More and more visitors to the U.S. are being denied entry to the United States when border officials review and hold them accountable for social media posts, messages, images and video on their devices sent by other people. A 17-year old Palestinian living in Lebanon and was supposed to start at Harvard as a freshman but was denied entry to the U.S. just before the start of the school year, but instead was deported on August 23.
Tech Crunch reported that immigration officers at Boston’s Logan Airport questioned Ismail Ajjawi about his religion and religious practices, he Harvard’s newspaper The Crimson. The officers who searched his phone and computer reportedly took issue with his friends’ social media activity. Ajjawi’s visa was canceled and he was deported for his friends’ social media posts.
The State Department announced in May that on all Visa requests they will be reviewing social media as well as asking other questions during the Visa process. The State Department has updated immigrant and nonimmigrant visa application forms and that visa applicants share their social media accounts and “social identifiers” including Facebook, Twitter and YouTube and require the applicant to provide any account names they may have used during the previous five years, as well as any social platforms not included in the form.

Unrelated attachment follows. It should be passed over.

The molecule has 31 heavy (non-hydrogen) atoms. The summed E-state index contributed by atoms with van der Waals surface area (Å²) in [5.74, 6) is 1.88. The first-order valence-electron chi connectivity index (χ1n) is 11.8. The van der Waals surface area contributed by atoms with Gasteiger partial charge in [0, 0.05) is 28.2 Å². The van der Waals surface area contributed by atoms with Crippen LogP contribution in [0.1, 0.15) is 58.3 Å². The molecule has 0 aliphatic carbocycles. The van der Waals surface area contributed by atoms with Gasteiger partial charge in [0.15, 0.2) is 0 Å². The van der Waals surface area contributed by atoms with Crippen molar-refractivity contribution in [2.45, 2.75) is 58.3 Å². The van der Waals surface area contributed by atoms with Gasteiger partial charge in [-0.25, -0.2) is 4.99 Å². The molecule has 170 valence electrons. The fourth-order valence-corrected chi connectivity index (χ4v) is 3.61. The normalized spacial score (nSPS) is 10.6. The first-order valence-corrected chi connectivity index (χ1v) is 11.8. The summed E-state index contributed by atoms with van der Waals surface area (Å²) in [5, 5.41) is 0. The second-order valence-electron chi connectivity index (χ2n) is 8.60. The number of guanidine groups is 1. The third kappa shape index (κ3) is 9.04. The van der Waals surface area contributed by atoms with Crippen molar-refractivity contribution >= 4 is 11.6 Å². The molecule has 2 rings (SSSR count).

Mario Godoy and the attorneys at Immigration Simplified work with you to evaluate your immigration status and guide you in your journey to becoming a US citizen. If you need help with an immigration issue, please contact our office or call us at (312) 883-9944.
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